China significantly increases high-speed rail fares, foreign media: highlighting local debt levels China significantly increases high-speed rail fares, foreign media: highlighting local debt levels

China significantly increases high-speed rail fares, foreign media: highlighting local debt levels

China significantly increases high-speed rail fares, foreign media: highlighting local debt levels

Recently, the Chinese government has significantly increased fares on four major high-speed rail lines. The New York Times pointed out that this move reflects the rising cost of the Chinese government providing public services and the increasingly serious debt problem. In the past, China's public services relied heavily on local government subsidies. However, as the government's debt piles up, the authorities are no longer able to help share related costs. Starting from the beginning of this year, some cities in China have also experienced increases in water and natural gas charges.

Price hikes for China's popular high-speed rail lines have made life worse for the grassroots
The report pointed out that China's adjustment of the cost of public services can prevent large state-owned enterprises from losing money and going bankrupt, and can also offset the decline in prices due to economic stagnation and deflation. Since 2021, the Chinese government has begun to gradually and significantly increase electricity bills for many factories.

In the case of high-speed rail, China relied on huge loans during the construction process. Just to operate the railway network, China State Railway Group, a state-owned enterprise, borrowed 6.13 trillion yuan, and many local government joint ventures also shared the construction cost. cost. However, the report pointed out that as these companies are now less and less able to repay their debts, some old railways need to be renovated and maintained. Many factors have forced China's high-speed rail system to increase fares.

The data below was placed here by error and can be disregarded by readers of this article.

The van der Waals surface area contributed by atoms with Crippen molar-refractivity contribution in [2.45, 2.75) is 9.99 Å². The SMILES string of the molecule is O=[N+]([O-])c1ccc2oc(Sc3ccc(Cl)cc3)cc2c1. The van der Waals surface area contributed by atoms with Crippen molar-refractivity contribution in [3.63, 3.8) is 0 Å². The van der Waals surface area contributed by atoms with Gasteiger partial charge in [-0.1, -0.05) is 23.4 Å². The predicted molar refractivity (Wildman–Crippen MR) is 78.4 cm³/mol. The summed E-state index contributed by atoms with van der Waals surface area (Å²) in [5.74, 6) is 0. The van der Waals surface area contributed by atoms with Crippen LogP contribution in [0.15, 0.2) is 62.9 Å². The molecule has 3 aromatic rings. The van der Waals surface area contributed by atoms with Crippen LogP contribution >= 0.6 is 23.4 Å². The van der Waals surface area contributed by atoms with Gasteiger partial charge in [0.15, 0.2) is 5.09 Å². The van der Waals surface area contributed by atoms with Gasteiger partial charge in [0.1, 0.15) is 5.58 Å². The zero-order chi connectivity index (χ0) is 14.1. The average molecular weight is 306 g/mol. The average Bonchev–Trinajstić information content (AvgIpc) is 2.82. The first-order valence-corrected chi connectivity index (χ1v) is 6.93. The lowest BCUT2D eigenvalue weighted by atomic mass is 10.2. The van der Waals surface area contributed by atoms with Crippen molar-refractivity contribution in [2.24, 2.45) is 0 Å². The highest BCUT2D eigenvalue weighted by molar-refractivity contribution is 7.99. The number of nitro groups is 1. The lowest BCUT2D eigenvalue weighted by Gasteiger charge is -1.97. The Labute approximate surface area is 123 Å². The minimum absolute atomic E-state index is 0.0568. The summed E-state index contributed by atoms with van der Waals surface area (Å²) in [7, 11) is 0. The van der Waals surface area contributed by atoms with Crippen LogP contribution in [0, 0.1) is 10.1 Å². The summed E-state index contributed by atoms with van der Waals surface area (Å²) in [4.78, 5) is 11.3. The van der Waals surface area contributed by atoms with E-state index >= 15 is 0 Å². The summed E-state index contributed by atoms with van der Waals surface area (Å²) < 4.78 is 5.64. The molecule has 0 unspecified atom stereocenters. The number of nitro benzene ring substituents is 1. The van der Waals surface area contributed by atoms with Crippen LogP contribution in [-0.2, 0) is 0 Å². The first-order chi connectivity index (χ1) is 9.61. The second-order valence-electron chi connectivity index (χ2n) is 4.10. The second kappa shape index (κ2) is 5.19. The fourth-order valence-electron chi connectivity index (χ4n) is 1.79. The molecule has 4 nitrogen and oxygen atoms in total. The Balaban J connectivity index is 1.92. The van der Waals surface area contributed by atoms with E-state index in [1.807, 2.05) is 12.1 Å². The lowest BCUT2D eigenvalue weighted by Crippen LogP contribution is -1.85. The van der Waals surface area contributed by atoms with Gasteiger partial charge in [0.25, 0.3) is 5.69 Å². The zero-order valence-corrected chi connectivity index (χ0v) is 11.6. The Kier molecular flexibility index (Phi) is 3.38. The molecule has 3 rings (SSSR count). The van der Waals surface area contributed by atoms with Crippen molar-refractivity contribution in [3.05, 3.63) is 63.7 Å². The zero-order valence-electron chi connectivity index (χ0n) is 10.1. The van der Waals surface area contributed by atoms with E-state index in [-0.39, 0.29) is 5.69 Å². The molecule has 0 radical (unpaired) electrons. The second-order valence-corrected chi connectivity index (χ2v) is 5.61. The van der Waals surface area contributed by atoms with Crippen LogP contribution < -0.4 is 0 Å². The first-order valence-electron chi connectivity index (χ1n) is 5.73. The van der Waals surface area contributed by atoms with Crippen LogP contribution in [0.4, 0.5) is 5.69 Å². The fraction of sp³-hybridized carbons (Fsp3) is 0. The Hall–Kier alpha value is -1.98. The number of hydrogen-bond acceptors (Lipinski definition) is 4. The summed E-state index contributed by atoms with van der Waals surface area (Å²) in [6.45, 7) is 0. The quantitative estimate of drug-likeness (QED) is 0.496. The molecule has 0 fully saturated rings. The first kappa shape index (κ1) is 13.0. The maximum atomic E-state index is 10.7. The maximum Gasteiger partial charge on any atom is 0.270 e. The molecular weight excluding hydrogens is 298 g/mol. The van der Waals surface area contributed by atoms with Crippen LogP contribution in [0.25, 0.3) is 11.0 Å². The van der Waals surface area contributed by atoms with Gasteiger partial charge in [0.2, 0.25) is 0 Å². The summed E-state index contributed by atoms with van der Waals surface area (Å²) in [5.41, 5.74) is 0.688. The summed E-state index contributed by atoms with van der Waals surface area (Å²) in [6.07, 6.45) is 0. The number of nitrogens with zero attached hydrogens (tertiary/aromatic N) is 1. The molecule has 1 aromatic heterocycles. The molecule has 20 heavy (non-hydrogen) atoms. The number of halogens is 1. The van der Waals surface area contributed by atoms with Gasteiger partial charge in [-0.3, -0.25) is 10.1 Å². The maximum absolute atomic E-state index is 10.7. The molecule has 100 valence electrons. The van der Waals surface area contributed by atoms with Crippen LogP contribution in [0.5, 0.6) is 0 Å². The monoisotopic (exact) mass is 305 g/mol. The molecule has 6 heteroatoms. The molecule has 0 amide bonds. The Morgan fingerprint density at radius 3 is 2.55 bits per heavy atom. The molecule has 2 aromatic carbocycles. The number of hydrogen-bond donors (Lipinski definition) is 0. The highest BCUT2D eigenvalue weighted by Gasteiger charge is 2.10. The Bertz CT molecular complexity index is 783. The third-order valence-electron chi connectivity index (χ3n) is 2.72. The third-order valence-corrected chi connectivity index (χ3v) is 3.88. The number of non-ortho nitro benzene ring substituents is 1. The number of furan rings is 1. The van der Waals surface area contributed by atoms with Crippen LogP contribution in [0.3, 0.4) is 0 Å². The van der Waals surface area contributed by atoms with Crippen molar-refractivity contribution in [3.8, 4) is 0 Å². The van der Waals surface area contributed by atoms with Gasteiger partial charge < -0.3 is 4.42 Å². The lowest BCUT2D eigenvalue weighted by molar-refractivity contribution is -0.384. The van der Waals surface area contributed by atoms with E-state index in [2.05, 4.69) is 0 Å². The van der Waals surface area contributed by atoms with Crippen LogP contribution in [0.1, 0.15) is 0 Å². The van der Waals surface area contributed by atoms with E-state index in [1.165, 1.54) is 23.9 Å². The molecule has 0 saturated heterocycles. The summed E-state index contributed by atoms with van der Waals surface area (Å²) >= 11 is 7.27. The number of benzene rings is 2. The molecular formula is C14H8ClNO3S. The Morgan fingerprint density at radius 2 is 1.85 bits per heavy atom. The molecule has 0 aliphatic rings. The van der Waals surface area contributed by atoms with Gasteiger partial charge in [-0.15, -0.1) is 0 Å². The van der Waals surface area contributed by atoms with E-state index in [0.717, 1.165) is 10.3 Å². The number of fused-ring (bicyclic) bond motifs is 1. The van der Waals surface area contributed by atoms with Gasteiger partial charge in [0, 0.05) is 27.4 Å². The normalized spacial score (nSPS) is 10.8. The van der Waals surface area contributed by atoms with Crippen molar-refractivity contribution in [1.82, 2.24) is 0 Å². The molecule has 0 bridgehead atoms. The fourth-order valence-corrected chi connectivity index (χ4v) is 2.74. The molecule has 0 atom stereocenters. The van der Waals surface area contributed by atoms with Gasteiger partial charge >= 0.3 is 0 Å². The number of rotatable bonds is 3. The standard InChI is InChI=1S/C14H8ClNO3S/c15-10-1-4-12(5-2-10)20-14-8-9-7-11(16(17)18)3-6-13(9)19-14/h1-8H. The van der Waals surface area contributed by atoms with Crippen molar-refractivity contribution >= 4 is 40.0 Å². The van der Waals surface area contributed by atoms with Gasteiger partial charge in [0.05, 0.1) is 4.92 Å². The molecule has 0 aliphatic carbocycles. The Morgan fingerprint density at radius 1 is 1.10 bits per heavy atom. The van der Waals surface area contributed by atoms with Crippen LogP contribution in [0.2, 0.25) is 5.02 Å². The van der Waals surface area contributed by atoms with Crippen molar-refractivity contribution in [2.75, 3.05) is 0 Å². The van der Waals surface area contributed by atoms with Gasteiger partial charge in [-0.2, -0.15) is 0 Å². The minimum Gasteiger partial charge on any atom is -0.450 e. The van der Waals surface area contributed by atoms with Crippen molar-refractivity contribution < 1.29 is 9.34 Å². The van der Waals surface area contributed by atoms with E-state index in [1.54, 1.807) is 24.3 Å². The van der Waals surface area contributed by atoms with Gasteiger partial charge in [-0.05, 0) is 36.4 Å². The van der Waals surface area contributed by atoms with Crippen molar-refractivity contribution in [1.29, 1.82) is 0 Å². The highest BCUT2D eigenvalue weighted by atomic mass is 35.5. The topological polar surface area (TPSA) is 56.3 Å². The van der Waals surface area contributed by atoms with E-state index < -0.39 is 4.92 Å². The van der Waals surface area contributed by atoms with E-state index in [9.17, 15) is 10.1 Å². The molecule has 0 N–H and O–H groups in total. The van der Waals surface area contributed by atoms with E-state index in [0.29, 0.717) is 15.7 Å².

The report mentioned that the routes where fares have increased significantly include the sections from Hangzhou to Shanghai, Changsha, Ningbo, and Wuhan to Guangzhou. During peak hours, first-class and second-class fares have increased by nearly 20%, while business class fares have increased. 39%. Officials said that by increasing fares during peak periods, greater discounts can be provided on off-peak tickets and slow trains.

The routes where fares have increased significantly include the sections from Hangzhou to Shanghai, Changsha, Ningbo, and Wuhan to Guangzhou. During peak times, first-class and second-class fares have increased by nearly 20%. (Reuters)
Foreign media: China’s economy is weak and it is difficult to achieve the 5% growth target through consumption

At the same time, the U.S. Wall Street Journal's report on China's economy also pointed out that despite the Chinese government's recent introduction of a number of economic stimulus policies, industrial producer prices continued to fall in April this year. The relevant data dropped by 2.5% from the previous month, marking the 19th consecutive month of decline.

The report quoted relevant economists as pointing out that although China's consumer prices rose slightly in April, the weak data showed that China could not rely on minimal consumption growth to reach the official high economic growth target of 5%.

In addition, looking only at the consumption data of this year's May Day holiday, although the number of Chinese people traveling increased, average consumption dropped, and per capita tourism expenditure dropped by 11.5% compared to 2019. This phenomenon reflects that when the economic outlook is uncertain, people generally choose to downgrade their consumption and travel to smaller cities with lower prices. At the same time, China's car sales in April also dropped 5.7% from the previous month, showing that people still have reservations about large-scale consumption.

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